Learn to pronounce this word -- phytophthera. That's fye-toe-FTHAIR-uh. You'll need to practice that "fth" sound. But there's nothing like throwing out a little Latin to make people think you know what you're talking about.
Phytophthera is the fungus that causes late blight, and it is the tip of everyone's tongue right now. Well, not literally -- that would be gross -- but everyone is talking about it. Forget swine flu; we're in a serious Phytophthera epidemic.
This is the disease that caused the great Irish potato famine in the 1840s and populated the police departments of several East Coast cities. I have no idea why only the Irish policemen emigrated to America.
Conventional wisdom says that the famine resulted because all the potatoes in Ireland were of a single clone, so there was no resistance. Truth is that we now have many genetic strains of potatoes, and they are all still susceptible to late blight.
Phythopthera hits all solanacious crops -- not just potatoes but tomatoes and eggplant and tomatoes and petunias and tobacco and tomatoes. Did I mention tomatoes?
Do not confuse this disease with early blight, which we all get every year. It makes the tomato plants look ugly and can reduce production in severe cases. Late blight kills the plants. Fast. Often within a week.
Part of the problem seems to be that the fungus was introduced by a couple of big growers who supplied the big box stores. All tomatoes had to be removed from chain stores in all the New England states and parts of New York. But mainly the problem is a weather phenomenon called a Smith Period.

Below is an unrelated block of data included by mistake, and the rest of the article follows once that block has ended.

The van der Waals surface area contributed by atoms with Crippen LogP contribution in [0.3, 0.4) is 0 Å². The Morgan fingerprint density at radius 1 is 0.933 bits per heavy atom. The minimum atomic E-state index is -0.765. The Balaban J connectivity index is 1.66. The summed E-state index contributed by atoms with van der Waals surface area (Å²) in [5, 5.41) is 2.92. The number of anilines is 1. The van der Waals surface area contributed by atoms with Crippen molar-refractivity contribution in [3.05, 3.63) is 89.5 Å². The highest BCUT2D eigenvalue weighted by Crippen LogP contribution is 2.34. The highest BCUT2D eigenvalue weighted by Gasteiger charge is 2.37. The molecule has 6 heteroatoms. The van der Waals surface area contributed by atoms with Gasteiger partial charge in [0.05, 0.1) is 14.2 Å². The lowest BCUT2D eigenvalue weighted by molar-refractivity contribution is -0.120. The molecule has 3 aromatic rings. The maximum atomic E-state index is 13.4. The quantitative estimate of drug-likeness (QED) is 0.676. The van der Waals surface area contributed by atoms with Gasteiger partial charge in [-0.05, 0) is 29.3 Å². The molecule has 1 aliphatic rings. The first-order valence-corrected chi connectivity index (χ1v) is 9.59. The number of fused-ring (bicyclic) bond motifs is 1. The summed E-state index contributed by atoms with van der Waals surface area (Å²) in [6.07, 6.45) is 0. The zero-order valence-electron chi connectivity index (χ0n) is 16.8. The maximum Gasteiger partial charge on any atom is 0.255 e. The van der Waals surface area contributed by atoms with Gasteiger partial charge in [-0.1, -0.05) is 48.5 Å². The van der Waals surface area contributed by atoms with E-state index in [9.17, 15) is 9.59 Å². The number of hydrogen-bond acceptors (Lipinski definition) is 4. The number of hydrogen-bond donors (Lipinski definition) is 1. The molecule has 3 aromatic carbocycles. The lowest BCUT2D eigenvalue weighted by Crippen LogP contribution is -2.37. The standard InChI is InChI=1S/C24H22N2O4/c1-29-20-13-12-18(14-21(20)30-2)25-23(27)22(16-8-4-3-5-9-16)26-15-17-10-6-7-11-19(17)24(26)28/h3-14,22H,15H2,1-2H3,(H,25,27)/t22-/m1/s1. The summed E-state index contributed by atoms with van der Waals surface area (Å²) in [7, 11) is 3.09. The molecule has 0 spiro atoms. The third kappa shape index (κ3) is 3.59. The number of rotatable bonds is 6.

A Smith Period is a 48 hour period with warm nights, not too hot days, and rain or high humidity. Those are the conditions for fungus spoors to sprout. We have not had a Smith Period, we've had a Smith Summer. Even my Volcano strain phlox, normally very resistant to powdery mildew, is white and fuzzy.
What can you do? Not a whole lot. You can use a fungicide like Immunox on your roses and other ornamentals. But once your tomatoes get late blight, you can only slow it down a little. The key is prevention, not cure.
I have been following an on-line discussion of preventive measures with other garden writers, and they speak as with one voice: "My method works and yours doesn't." I shall pass on some of the suggestions, eliminating only those which involve nudity and bonfires.
First, mulch your tomatoes deep with straw or grass clippings. This actually makes sense. The fungus starts when it is splashed by rain from the soil to the lower leaves. Mulch limits that. And prune off the lowest tomato branches.
Spray with liquid seaweed, which can be found in large garden centers. Do this once a week or after every rain or every day -- same thing, this year -- depending on which expert you believe. Worth a try, because seaweed has a number of other benefits anyway.
Or spray with a mix of one part milk and three parts water. Same frequency as the seaweed. Seems to me your garden would smell like sour milk, but some swear by it. Or compost tea. Or horsetail tea; I assume they mean the plant, not real horse's tails.
These are preventive measures, before you get it. If you already have it, you need something with copper in it like Bordeaux mix. And pick off all the infected leaves, for what good that will do you. Some claim copper is a cure, others that it will just slow the disease spread, which might be enough to get you some tomatoes.
If none of this works, you might as well try that bonfire thing. Let me know when and where.
-Duane Campbell, a nationally known agricultural expert, can be reached at R6, Box 6092, Towanda, PA 18848 or by e-mail at email@example.com for questions or comments.